On June 25, 1950, four years after the Navy left the Sampson Training Center and while it was home to Sampson College, Communist North Korea invaded its neighbor to the south, the Republic of Korea. At the time Lackland Air Force Base in San Antonio, Texas, was the only Air Force basic training facility and was not equipped to handle the influx of enlistees. On November 14, 1950, the Navy officially turned over Sampson Training Center to the Air Force to serve as an additional training facility to prepare Americans for the Korean conflict.
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· Many of the abandoned buildings required rehabilitation to receive the new Air Force recruits. The Air Force sent 268 officers and airmen to Sampson on December 10, 1950, to work with the civilian contractors.
· The first group of recruits, Flight #1, began its eight weeks of basic training on February 1, 1951. During its peak period, Sampson Air Force Base was one of the largest basic training centers, housing 21,000 military and civilian personnel. Over the five years Sampson served as an air force base, 300,000 airmen received training here.
· At Chapel One (Royce Chapel in the Navy days) there was a rotating altar with three different faces to accommodate the Catholic, Protestant, or Jewish faiths during worship.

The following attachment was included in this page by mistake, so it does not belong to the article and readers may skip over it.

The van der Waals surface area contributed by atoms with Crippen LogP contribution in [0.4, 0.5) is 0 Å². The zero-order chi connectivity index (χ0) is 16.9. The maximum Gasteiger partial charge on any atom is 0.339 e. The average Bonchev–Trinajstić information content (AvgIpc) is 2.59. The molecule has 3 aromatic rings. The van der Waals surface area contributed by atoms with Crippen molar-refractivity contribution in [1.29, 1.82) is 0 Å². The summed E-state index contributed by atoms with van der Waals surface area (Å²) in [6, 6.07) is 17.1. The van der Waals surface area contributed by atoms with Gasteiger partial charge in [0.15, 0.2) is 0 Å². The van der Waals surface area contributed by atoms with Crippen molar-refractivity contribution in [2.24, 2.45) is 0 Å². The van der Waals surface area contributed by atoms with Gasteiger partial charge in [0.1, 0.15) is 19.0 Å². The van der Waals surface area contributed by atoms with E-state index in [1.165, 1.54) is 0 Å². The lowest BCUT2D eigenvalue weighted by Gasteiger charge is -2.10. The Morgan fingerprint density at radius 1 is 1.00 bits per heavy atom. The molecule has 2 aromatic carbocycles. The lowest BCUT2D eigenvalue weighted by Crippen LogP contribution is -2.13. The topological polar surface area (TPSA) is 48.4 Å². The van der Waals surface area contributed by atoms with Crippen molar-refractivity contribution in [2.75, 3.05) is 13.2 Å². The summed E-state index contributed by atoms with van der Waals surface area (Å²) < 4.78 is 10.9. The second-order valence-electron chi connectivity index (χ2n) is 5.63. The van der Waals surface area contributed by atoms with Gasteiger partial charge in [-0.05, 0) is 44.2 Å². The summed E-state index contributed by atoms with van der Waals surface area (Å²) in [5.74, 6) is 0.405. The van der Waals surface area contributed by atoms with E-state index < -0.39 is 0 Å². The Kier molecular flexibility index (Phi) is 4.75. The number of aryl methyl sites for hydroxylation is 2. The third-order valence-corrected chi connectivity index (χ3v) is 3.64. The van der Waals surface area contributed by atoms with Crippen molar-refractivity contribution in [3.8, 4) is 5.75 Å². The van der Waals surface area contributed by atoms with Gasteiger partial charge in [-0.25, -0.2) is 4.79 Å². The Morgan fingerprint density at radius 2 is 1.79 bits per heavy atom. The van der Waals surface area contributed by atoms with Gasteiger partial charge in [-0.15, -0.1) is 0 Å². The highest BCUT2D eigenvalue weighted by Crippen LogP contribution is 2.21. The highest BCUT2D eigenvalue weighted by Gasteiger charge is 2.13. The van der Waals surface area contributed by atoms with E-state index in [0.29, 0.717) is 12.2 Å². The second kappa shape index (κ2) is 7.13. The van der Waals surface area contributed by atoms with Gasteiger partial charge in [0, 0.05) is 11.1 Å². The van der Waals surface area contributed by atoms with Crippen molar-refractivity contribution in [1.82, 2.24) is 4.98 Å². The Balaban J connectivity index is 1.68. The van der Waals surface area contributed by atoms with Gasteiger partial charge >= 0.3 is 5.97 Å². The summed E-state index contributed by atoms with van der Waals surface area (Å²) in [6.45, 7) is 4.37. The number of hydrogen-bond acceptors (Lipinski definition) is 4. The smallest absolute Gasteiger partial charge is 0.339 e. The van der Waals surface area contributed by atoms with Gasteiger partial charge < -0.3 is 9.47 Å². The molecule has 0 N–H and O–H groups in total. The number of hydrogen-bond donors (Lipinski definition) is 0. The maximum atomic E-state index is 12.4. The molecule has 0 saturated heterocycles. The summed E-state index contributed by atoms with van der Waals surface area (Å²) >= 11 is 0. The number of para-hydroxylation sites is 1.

Prior to the Air Force's residence, the facilities at Sampson were briefly used to educate the overwhelming number of World War II veterans utilizing the newly established "GI Bill." From 1946 to 1949, Sampson College was a two-year, junior college jointly operated by Associated Colleges of Upstate New York.
· After the Korean War armistice was signed on July 27, 1953, the need to use Sampson Air Force Base as a recruit training center diminished. The base officially closed on April 12, 1956, and by October, there was no longer a distinct military presence here. Before New York State acquired the land in 1960 for a state park, most of the barracks and drill halls were sold, demolished, or salvaged for usable fixtures.